MIRAN SHAH, Pakistan — Hundreds of students chanting "Death to America" protested Pakistan's support for the American-led fight against terrorism, as the government said yesterday that security forces would show "no leniency" in the conflict with violent Islamists.
In the latest violence, a missile strike near the Afghan border destroyed a suspected militant hideout and killed 12 people inside, intelligence and government officials said.
Pakistan is facing a surge in religious extremism that has seen pro-Taliban fighters gain sway in the northwest and launch a wave of suicide bombings in cities and assaults on troops struggling to maintain a grip on the borderlands.
About 370 people have died this month in militant-related violence nationwide, according to an Associated Press tally based on figures from the military and other officials.
In Miran Shah, the main town in the tribal border region of North Waziristan, more than 500 students and others rallied yesterday to demand an end to Pakistan's military cooperation with America.
"The Pakistan army is committing atrocities," a student, Najib Ullah, said. "They must stop."
Pakistan allied itself with Washington after the September 11, 2001, attacks on New York and Washington.
Yesterday, a meeting of top security officials in Islamabad, chaired by the interior minister, Lieutenant General Hamid Nawaz, affirmed the commitment to combat militancy. It directed authorities "to take stringent measures to curb [terrorist] elements involved in militancy and violence, with no leniency."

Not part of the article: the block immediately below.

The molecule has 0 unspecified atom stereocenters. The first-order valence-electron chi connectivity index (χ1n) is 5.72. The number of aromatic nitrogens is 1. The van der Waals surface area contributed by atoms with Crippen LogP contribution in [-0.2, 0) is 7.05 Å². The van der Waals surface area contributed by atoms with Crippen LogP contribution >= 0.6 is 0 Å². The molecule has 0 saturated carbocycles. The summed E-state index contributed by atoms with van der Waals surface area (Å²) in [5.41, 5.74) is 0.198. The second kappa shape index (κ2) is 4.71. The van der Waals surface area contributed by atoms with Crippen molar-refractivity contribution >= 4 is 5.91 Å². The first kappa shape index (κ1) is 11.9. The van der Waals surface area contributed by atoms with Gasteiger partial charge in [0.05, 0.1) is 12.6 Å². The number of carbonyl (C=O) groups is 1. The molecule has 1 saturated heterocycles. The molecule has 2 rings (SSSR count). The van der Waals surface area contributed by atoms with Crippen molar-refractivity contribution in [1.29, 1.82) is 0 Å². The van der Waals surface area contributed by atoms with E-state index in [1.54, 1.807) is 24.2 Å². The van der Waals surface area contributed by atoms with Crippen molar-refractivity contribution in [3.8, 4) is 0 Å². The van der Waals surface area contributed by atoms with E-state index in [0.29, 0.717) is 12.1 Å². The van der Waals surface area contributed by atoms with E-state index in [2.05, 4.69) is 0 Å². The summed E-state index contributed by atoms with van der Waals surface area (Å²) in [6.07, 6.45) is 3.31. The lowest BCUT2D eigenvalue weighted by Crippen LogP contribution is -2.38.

Yesterday's missile strike happened in Khushali Torikhel, a village in North Waziristan about 40 miles east of the border, local officials said on condition of anonymity because they were not authorized to speak to journalists.
A resident said an armed drone may have carried out the strike. "We could see a small, white plane flying over the village for the past several days," villager Dildar Khan said.
An Interior Ministry spokesman said he had no information about any missile strike.
[A senior Bush administration official said yesterday that America is pushing Pakistan to fix "serious distortions" ahead of February 18 parliamentary elections.
The assistant secretary of state for South Asia, Richard Boucher, conceded before a House panel that "if history is any guide," some fraud will occur. But he said a vibrant, though still restricted, press and international observers, including American officials, will help curb cheating.
Lawmakers at the hearing criticized the Bush administration for its steadfast support of President Musharraf despite his suspension of the constitution and declaration of emergency rule last year, his purge of the judiciary and the arrests of thousands of opponents. Mr. Boucher said America is doing everything it can to ensure a fair election.]